An official website of the United States government
Here's how you know
A .mil website belongs to an official U.S. Department of Defense organization in the United States.
A lock (lock ) or https:// means you’ve safely connected to the .mil website. Share sensitive information only on official, secure websites.

News | May 9, 2024

Behavioral Health training adds new GEAR for combat medics

By Lee Osberry Walter Reed Army Institute of Research

The demands of military service profoundly impact the mental readiness of Soldiers, particularly those deployed in challenging field environments. In scenarios of high-intensity warfare or conflict, individuals must operate in austere conditions for extended periods, facing significant psychological stress with limited access to behavioral health and medical resources on the front lines.

Behavioral health issues, such as anxiety, posttraumatic stress disorder, depression, and suicidal behavior, can impede a Soldier's readiness and availability for duty. It is crucial to identify, diagnose, and provide care for Soldiers grappling with behavioral health conditions that necessitate treatment. Deploying a licensed behavioral health provider or even a behavioral health technician with every squad in the field is not feasible. Therefore, providing combat medics with additional tools to address acute concerns can enhance ongoing operations and bolster combatant commanders' capabilities.

Future operational environments will require non-behavioral health providers to assume more responsibilities in preventing, identifying, and managing acute stress reactions and other behavioral health concerns that can affect performance on the battlefield. As the Army modernizes its ground forces to sustain lethality, small teams must be prepared to conduct multidomain operations in remote regions with restricted access to medical resources, limited air evacuation capabilities, and potential communication disruptions.

To better prepare for this evolving battlefield, scientists from the Walter Reed Army Institute of Research's Military Psychiatry Branch have developed and implemented a new training program and study called Behavioral Health Guidelines for mEdic Assessment and Response (BH-GEAR). This program is designed to equip medics without prior behavioral health training to conduct assessments and treatment of behavioral health concerns in far-forward areas.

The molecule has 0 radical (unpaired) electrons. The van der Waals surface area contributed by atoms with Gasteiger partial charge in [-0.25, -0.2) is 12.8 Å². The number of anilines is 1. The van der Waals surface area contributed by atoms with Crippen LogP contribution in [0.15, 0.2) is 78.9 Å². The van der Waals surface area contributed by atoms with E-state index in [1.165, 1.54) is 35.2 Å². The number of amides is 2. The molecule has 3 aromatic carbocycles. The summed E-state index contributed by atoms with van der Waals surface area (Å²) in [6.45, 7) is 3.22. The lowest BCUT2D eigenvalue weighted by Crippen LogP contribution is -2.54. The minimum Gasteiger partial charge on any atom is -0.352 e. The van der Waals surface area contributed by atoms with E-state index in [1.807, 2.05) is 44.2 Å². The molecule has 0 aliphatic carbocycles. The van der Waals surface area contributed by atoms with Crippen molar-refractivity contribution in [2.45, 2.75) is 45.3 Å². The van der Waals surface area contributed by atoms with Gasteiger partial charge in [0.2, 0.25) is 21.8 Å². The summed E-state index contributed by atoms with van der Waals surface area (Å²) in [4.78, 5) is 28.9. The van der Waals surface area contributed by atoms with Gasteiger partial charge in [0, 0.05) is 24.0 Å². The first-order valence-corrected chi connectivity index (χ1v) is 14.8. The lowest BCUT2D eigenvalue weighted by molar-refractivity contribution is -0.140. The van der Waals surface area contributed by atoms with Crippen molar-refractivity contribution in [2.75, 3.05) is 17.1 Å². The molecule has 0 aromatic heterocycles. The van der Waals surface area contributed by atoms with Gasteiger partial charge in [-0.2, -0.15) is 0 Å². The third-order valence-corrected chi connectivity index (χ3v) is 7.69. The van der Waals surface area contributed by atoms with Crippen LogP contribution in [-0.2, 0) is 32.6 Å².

“The purpose of the BH-GEAR training is to teach basic behavioral health skills to Soldiers without extensive behavioral health training," said Dr. Katie Nugent, a behavioral health epidemiologist at WRAIR and primary investigator of the study. "There are both current and anticipated needs that the training is designed to address."
Nugent emphasized that the number of trained behavioral health experts may be limited when a unit is tasked to deploy, making it virtually impossible for a behavioral health provider to be present at every site. In such situations, combat medics often must assess and manage behavioral health emergencies without prior training in this area.

The Defense Health Agency’s Joint Trauma System developed clinical practice guidelines for the forward management of acute behavioral health conditions by general medical personnel without extensive training. However, the absence of a current mechanism to deliver this material to Service Members effectively is a significant challenge. BH-GEAR serves as a mechanism to meet this requirement.
“Meeting the current behavioral health needs will help units address challenges by giving them additional resources that are otherwise limited,” Nugent said. “Combat medics serve as frontline providers in the absence of a licensed provider and must manage any behavioral health emergencies until contact can be established with a provider or the patient can be evacuated."

The BH-GEAR program, initiated in 2019, involved qualitative research with WRAIR's behavioral health scientists, including interviews with medics deployed to far-forward environments and those assigned to special forces. Over three years, researchers developed, tested, and refined the training curriculum based on empirical data and post-deployment surveys highlighting the limited behavioral health training received by combat medics.

"The BH-GEAR training has definitely prepared me to recognize signs of escalating behavioral health concerns," remarked Pvt. William Gingras, a participant from the 1-2 Stryker Brigade Combat Team. "The behavioral tools I learned, like iCover, were invaluable in responding to acute reactions under fire and supporting fellow Soldiers."

More than 600 Soldiers across six US Army divisions have taken the training, most of whom were trained prior to a deployment. According to Nugent, participants were highly engaged and reported having increased confidence in providing interventions to help with behavioral health challenges.

By equipping medics with critical behavioral health skills, the BH-GEAR program aims to enhance readiness and effectiveness in addressing behavioral health concerns in challenging operational environments, ultimately improving the overall health and performance of deployed Soldiers.

For more information about BH-GEAR, contact the Military Psychiatry Branch at this link. For other Center for Military Psychiatry and Neuroscience data resources and training products, follow us at